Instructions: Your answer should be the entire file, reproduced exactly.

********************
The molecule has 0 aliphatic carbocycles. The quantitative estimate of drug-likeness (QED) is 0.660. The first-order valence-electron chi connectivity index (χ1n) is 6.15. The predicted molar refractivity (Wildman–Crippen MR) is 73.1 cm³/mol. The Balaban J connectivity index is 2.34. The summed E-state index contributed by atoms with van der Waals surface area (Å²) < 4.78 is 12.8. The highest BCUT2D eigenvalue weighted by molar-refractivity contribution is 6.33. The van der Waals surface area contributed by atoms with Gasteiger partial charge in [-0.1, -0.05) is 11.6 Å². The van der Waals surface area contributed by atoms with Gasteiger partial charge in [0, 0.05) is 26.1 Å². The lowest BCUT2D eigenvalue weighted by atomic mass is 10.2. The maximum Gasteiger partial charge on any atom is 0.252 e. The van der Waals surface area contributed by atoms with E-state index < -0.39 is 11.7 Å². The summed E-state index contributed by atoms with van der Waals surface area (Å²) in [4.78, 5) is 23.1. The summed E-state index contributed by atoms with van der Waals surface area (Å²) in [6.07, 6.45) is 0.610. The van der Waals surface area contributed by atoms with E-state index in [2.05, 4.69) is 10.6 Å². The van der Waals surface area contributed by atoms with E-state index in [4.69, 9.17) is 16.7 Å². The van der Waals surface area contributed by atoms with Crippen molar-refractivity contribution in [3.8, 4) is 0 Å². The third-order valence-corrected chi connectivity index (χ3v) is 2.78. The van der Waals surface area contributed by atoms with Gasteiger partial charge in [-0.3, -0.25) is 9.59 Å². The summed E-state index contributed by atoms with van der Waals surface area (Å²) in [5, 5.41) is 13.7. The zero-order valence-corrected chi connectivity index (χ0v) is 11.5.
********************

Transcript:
The molecule has 0 aliphatic carbocycles. The quantitative estimate of drug-likeness (QED) is 0.660. The first-order valence-electron chi connectivity index (χ1n) is 6.15. The predicted molar refractivity (Wildman–Crippen MR) is 73.1 cm³/mol. The Balaban J connectivity index is 2.34. The summed E-state index contributed by atoms with van der Waals surface area (Å²) < 4.78 is 12.8. The highest BCUT2D eigenvalue weighted by molar-refractivity contribution is 6.33. The van der Waals surface area contributed by atoms with Gasteiger partial charge in [-0.1, -0.05) is 11.6 Å². The van der Waals surface area contributed by atoms with Gasteiger partial charge in [0, 0.05) is 26.1 Å². The lowest BCUT2D eigenvalue weighted by atomic mass is 10.2. The maximum Gasteiger partial charge on any atom is 0.252 e. The van der Waals surface area contributed by atoms with E-state index < -0.39 is 11.7 Å². The summed E-state index contributed by atoms with van der Waals surface area (Å²) in [4.78, 5) is 23.1. The summed E-state index contributed by atoms with van der Waals surface area (Å²) in [6.07, 6.45) is 0.610. The van der Waals surface area contributed by atoms with E-state index in [2.05, 4.69) is 10.6 Å². The van der Waals surface area contributed by atoms with E-state index in [4.69, 9.17) is 16.7 Å². The van der Waals surface area contributed by atoms with Crippen molar-refractivity contribution in [3.8, 4) is 0 Å². The third-order valence-corrected chi connectivity index (χ3v) is 2.78. The van der Waals surface area contributed by atoms with Gasteiger partial charge in [-0.3, -0.25) is 9.59 Å². The summed E-state index contributed by atoms with van der Waals surface area (Å²) in [5, 5.41) is 13.7. The zero-order valence-corrected chi connectivity index (χ0v) is 11.5.